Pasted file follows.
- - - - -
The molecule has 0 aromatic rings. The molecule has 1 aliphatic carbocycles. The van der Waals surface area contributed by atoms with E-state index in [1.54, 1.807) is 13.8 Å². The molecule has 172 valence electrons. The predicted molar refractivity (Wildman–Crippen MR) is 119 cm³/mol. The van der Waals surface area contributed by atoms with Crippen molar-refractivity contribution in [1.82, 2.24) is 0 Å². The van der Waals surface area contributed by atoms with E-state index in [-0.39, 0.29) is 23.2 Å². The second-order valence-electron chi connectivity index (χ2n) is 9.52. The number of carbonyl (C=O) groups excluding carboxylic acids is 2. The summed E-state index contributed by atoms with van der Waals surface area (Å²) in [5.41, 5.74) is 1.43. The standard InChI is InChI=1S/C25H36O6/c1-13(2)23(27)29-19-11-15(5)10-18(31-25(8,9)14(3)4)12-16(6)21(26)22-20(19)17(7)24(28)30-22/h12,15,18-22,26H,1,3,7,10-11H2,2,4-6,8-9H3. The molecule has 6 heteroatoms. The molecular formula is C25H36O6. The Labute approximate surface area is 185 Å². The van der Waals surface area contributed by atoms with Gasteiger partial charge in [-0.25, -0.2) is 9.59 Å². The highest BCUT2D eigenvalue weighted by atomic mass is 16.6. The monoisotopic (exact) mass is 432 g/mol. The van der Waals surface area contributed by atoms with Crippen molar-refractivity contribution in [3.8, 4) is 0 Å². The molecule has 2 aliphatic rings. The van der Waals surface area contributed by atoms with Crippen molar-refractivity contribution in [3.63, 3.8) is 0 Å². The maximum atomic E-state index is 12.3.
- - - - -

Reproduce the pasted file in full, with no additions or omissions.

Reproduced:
The molecule has 0 aromatic rings. The molecule has 1 aliphatic carbocycles. The van der Waals surface area contributed by atoms with E-state index in [1.54, 1.807) is 13.8 Å². The molecule has 172 valence electrons. The predicted molar refractivity (Wildman–Crippen MR) is 119 cm³/mol. The van der Waals surface area contributed by atoms with Crippen molar-refractivity contribution in [1.82, 2.24) is 0 Å². The van der Waals surface area contributed by atoms with E-state index in [-0.39, 0.29) is 23.2 Å². The second-order valence-electron chi connectivity index (χ2n) is 9.52. The number of carbonyl (C=O) groups excluding carboxylic acids is 2. The summed E-state index contributed by atoms with van der Waals surface area (Å²) in [5.41, 5.74) is 1.43. The standard InChI is InChI=1S/C25H36O6/c1-13(2)23(27)29-19-11-15(5)10-18(31-25(8,9)14(3)4)12-16(6)21(26)22-20(19)17(7)24(28)30-22/h12,15,18-22,26H,1,3,7,10-11H2,2,4-6,8-9H3. The molecule has 6 heteroatoms. The molecular formula is C25H36O6. The Labute approximate surface area is 185 Å². The van der Waals surface area contributed by atoms with Gasteiger partial charge in [-0.25, -0.2) is 9.59 Å². The highest BCUT2D eigenvalue weighted by atomic mass is 16.6. The monoisotopic (exact) mass is 432 g/mol. The van der Waals surface area contributed by atoms with Crippen molar-refractivity contribution in [3.8, 4) is 0 Å². The molecule has 2 aliphatic rings. The van der Waals surface area contributed by atoms with Crippen molar-refractivity contribution in [3.63, 3.8) is 0 Å². The maximum atomic E-state index is 12.3.